High winds and heavy rain to continue overnight

Orange alert still in place as Met Éireann forecasts ‘severe and damaging’ gusts

Met Éireann issued an nationwide orange alert for wind gusts of up to 130km/h in some western and southern coasts.  File Photograph: Eric Luke/The Irish Times

Met Éireann issued an nationwide orange alert for wind gusts of up to 130km/h in some western and southern coasts. File Photograph: Eric Luke/The Irish Times

 

The high winds and blustery conditions which left many homes without power today are expected to continue this evening and tonight.

The public has been warned to take extra care and avoid exposed coasts, especially in the west and north, which has borne the brunt of the storm conditions today.

Met Éireann issued a status orange alert for counties Donegal, Galway, Leitrim, Mayo, Sligo, Clare, Kerry and Limerick, where winds have been gusting between 100 and 130km/h .

High seas and high waves will pose an additional threat to coastal areas, the forecaster has said, with occasionally heavy, thundery downpours of rain and hail expected.

A yellow alert has been issued for Leinster, Cavan, Monaghan, Roscommon, Cork, Tipperary and Waterford, where blustery conditions will also continue overnight. Heavy showers could lead to spot flooding in places.

ESB teams are working to restore electricity to around 500 homes which remain without power after high winds led to widespread outages in counties Galway, Mayo, Cork and Tipperary today.

Motorists have been advised to drive with extra care, to slow down, and to keep a safe distance from the vehicle in front. Those driving high-sided vehicles are being asked to take particular care on exposed roads or over high ground.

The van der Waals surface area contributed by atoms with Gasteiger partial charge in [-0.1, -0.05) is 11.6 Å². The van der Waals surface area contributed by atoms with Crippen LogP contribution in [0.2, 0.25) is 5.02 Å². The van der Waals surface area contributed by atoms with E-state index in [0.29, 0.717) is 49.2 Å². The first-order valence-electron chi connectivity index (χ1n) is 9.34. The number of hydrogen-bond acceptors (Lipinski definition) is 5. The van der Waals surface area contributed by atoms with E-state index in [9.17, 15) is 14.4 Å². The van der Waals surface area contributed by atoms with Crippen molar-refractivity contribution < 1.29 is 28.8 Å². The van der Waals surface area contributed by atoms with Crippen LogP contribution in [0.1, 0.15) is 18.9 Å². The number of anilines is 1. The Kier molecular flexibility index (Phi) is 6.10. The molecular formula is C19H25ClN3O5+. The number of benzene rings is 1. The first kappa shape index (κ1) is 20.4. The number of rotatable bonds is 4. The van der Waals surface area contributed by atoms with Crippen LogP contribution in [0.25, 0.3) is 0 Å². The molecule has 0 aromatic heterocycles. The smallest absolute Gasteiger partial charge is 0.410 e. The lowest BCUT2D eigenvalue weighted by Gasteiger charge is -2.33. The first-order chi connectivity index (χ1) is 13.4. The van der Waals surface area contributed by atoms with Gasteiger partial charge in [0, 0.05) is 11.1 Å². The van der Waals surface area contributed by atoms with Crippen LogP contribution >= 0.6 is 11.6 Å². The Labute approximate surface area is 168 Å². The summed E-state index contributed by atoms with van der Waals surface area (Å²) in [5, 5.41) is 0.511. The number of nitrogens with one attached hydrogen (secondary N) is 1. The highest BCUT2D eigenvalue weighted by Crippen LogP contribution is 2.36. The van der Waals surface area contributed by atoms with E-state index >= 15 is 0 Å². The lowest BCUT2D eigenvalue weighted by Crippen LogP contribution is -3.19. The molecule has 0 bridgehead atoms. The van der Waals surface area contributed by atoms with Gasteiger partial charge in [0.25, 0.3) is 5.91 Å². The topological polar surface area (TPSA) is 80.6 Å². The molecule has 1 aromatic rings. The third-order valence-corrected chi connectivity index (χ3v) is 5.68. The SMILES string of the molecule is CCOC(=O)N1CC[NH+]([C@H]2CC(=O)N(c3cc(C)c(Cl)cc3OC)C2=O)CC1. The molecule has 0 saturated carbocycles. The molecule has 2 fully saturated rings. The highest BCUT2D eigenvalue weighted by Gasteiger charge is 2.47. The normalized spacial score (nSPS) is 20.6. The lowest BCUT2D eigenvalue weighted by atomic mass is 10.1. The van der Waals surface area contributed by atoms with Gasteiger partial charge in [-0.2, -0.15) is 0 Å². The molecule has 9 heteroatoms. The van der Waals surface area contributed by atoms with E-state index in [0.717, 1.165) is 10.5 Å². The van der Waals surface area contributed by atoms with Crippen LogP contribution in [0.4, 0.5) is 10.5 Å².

Drivers have also been asked to be mindful of motorcyclists, cyclists and pedestrians and the strong possibility of debris on roads especially less travelled routes.

Strong southerly winds veering southwest to west are expected during the morning and may increase to gale force later on.

Widespread rain in the early morning is expected to clear quickly eastwards but with will be followed by “frequent squally showers,” mainly of rain or hail, but some wintry later today, especially over high ground. There is also a risk of thunder.

AA Roadwatch said drivers who encounter spot flooding should not attempt to drive through standing water unless they are “absolutely sure” that it is not too deep.

Temperatures are expected to drop with initial maximum temperatures between 6 to 10 degrees turning much colder, with values of just 3 to 6 degrees this afternoon.

It will remain “extremely windy” tonight and further damaging gusts are expected with strong to gale force westerly winds.

There will be a risk of hail and also some sleet and snow showers, especially over high ground.

Met Éireann has also issued a status orange marine warning with high seas and waves expected.

“An additional hazard will be high seas and waves, which will be highest during Sunday afternoon and Sunday night. Occasional heavy, squally, thundery downpours of rain will occur at times too. Some flooding is possible also.”

The Coast Guard said it “strongly advises” the public not to go our on exposed coasts, cliffs, piers, harbour walls, beaches, promenades or any other coastal areas during the inclement weather.

“Huge waves can be whipped up by high seas. These waves can pose hazards to anyone close to the shoreline,” it said in a statement.

“The public should be extremely careful when venturing out in such conditions, they should check the weather forecast and remain away from exposed areas,” Irish Coast Guard manager Declan Geoghegan said.

It urged the public to avoid water sports and said owners of small vessels in coasts shoulf seek shelter.

Gardaí have warned motorists in westerly counties that driving conditions may be affected due to strong gusting winds, heavy downpours and possible flooding.